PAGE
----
Tuesday, 30 June 2009

Faster Firefox 3.5 released, but beware of bugs

The final release of Mozilla's Firefox 3.5 web browser should be available to download tomorrow morning, six months after the original release date of the upgrade.

The suffix was upgraded from 3.1 to 3.5, because Mozilla decided the number of new features and performance improvement made the browser more of a "major upgrade", rather than an incremental upgrade with bug fixes.

The main selling point of Firefox 3.5 (codenamed Shiretoko) is that the browser should be much faster, especially when running JavaScript (which will speed up the likes of Facebook, Gmail, and Digg).

The speed boost is mainly due to Mozilla's new TraceMonkey JavaScript engine, with claims some scripts run up to twice as fast on 3.5 compared to Firefox 3.0.

The browser is Mozilla's attempt to grab back the momentum in the browser wars, with increased competition from Google's Chrome, Apple's Safari, Opera, and of course Microsoft's Internet Explorer.
Around 800,000 users have been running the beta versions of the improved browser, as developers worked to get rid of niggly bugs.

New features include a new Private Browsing Mode, an enhanced address bar called the 'Awesome Bar' (which offers auto-complete suggestions as you're typing), and an improved system restore tool to recover from browser crashes.

Firefox 3.5 also boasts dynamic colour profiles for more accurate image representation, Geo-location, a redesigned Downloads feature, multi-touch support, and in-browser video rendering (ie. video playback without patented plugins).

Windows, Mac, and Linux users can download the Firefox 3.5 web browser from Mozilla's official website. Current users should click on 'Check for Updates' (under the Help tab).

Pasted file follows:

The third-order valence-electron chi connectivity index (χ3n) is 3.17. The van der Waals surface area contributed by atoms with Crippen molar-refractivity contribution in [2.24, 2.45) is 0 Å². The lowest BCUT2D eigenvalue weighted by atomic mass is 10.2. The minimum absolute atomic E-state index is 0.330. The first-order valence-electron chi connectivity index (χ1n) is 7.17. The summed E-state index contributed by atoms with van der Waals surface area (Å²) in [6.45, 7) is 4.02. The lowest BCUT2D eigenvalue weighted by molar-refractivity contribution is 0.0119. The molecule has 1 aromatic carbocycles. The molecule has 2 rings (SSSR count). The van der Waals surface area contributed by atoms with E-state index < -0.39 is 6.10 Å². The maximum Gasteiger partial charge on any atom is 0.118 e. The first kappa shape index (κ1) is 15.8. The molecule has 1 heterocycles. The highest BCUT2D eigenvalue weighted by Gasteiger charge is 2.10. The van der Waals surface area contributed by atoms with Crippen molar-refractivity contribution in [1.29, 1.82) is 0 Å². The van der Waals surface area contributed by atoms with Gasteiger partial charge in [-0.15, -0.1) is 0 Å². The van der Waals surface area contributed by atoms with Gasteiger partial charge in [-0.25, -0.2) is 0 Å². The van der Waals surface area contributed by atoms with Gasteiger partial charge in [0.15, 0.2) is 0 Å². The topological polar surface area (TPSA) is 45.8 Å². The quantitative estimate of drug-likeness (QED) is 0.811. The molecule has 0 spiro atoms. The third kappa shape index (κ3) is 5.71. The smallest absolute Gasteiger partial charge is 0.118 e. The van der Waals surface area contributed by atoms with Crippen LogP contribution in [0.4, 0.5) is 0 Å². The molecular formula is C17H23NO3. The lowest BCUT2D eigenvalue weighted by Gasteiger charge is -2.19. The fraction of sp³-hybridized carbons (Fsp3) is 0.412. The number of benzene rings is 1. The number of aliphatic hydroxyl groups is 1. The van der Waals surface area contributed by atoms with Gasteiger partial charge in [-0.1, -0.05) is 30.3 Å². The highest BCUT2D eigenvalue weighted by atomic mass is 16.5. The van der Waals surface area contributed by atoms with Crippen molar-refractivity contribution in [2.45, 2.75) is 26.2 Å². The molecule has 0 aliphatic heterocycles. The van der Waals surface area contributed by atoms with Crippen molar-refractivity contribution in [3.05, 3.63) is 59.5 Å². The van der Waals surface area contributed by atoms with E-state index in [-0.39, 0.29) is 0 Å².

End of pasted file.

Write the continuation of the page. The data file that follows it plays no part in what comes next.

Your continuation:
** UPDATE 4/7 ** It looks like Firefox fans and new users might be better holding off upgrading to version 3.5 of the open source web browser, which seems to have been rushed out to squeak inside the planned "Quarter 2" delivery date.

The biggest complaint is a massive increase in initial loading time (startup), which has increased to a very poor 20-50 seconds for many users. There are at least 55 published bugs for the new Firefox 3.5 browser, including crashes caused by the faster TraceMonkey JavaScript engine.

A mini bug-fix release Firefox 3.5.1 is due out by the end of July, but is expected to fix only a handful of the most serious bugs. A date for a more complete 3.5.2 has not been confirmed.

(My personal experience is that the new Firefox 3.5 browser was definitely speedier in operations, but the startup and crashing issues have forced me to downgrade to the previous 3.0.11 release until these problems are sorted out).

* The Channel Wire: Buggy Mozilla Firefox 3.5 A Rush Job?

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More fun with Post-its - Deadline Procrastination

Late last year I posted a great clip by the guys at EepyBird (the 'scientists' behind the Diet Coke & Mentos soda fountains), where they covered an office with cascading packets of coloured Post-its (well it was actually 'Z-notes').

Now a new clip is doing the rounds, the result of a senior project by a Bang-yao Liu from Savannah College in the US. The 'DEADLINE' video uses coloured post-it notes to create a block-pixel-style stop motion clip. Very clever...

The animations were designed and trialled on computer, before ripping open the packets of post-its.

The project was apparently 3 months in the planning, with over 6000 Post-it notes used over 4 days of shooting. Now that's dedication! (Check out the Making Of here...)

* Dave Gee: Things to do with Post-its when you're bored...

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Hanging out for a Coaster Rush